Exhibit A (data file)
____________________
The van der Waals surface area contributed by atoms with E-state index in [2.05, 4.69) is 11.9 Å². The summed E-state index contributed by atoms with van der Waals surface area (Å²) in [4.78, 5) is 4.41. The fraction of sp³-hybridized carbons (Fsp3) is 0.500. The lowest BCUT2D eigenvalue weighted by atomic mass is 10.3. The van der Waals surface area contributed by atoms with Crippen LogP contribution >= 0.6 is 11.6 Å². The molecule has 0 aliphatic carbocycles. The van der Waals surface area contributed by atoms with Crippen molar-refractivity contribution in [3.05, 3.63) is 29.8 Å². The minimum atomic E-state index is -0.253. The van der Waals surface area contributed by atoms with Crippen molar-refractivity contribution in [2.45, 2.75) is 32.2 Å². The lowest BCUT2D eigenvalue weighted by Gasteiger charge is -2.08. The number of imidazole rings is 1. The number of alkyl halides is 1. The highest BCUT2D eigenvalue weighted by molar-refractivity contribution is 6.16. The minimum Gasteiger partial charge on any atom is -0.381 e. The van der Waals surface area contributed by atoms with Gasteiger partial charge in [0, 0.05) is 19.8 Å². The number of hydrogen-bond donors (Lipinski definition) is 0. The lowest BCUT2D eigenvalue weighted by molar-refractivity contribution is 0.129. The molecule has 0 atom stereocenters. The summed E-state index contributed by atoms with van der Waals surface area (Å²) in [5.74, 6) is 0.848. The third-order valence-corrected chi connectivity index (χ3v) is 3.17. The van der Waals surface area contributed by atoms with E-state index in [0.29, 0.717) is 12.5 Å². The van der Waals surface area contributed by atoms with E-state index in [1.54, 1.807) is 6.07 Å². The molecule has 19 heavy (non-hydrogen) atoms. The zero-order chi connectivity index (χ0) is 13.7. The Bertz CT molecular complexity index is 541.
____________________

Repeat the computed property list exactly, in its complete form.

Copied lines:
The van der Waals surface area contributed by atoms with E-state index in [2.05, 4.69) is 11.9 Å². The summed E-state index contributed by atoms with van der Waals surface area (Å²) in [4.78, 5) is 4.41. The fraction of sp³-hybridized carbons (Fsp3) is 0.500. The lowest BCUT2D eigenvalue weighted by atomic mass is 10.3. The van der Waals surface area contributed by atoms with Crippen LogP contribution >= 0.6 is 11.6 Å². The molecule has 0 aliphatic carbocycles. The van der Waals surface area contributed by atoms with Crippen molar-refractivity contribution in [3.05, 3.63) is 29.8 Å². The minimum atomic E-state index is -0.253. The van der Waals surface area contributed by atoms with Crippen molar-refractivity contribution in [2.45, 2.75) is 32.2 Å². The lowest BCUT2D eigenvalue weighted by Gasteiger charge is -2.08. The number of imidazole rings is 1. The number of alkyl halides is 1. The highest BCUT2D eigenvalue weighted by molar-refractivity contribution is 6.16. The minimum Gasteiger partial charge on any atom is -0.381 e. The van der Waals surface area contributed by atoms with Gasteiger partial charge in [0, 0.05) is 19.8 Å². The number of hydrogen-bond donors (Lipinski definition) is 0. The lowest BCUT2D eigenvalue weighted by molar-refractivity contribution is 0.129. The molecule has 0 atom stereocenters. The summed E-state index contributed by atoms with van der Waals surface area (Å²) in [5.74, 6) is 0.848. The third-order valence-corrected chi connectivity index (χ3v) is 3.17. The van der Waals surface area contributed by atoms with E-state index in [0.29, 0.717) is 12.5 Å². The van der Waals surface area contributed by atoms with E-state index in [1.54, 1.807) is 6.07 Å². The molecule has 19 heavy (non-hydrogen) atoms. The zero-order chi connectivity index (χ0) is 13.7. The Bertz CT molecular complexity index is 541.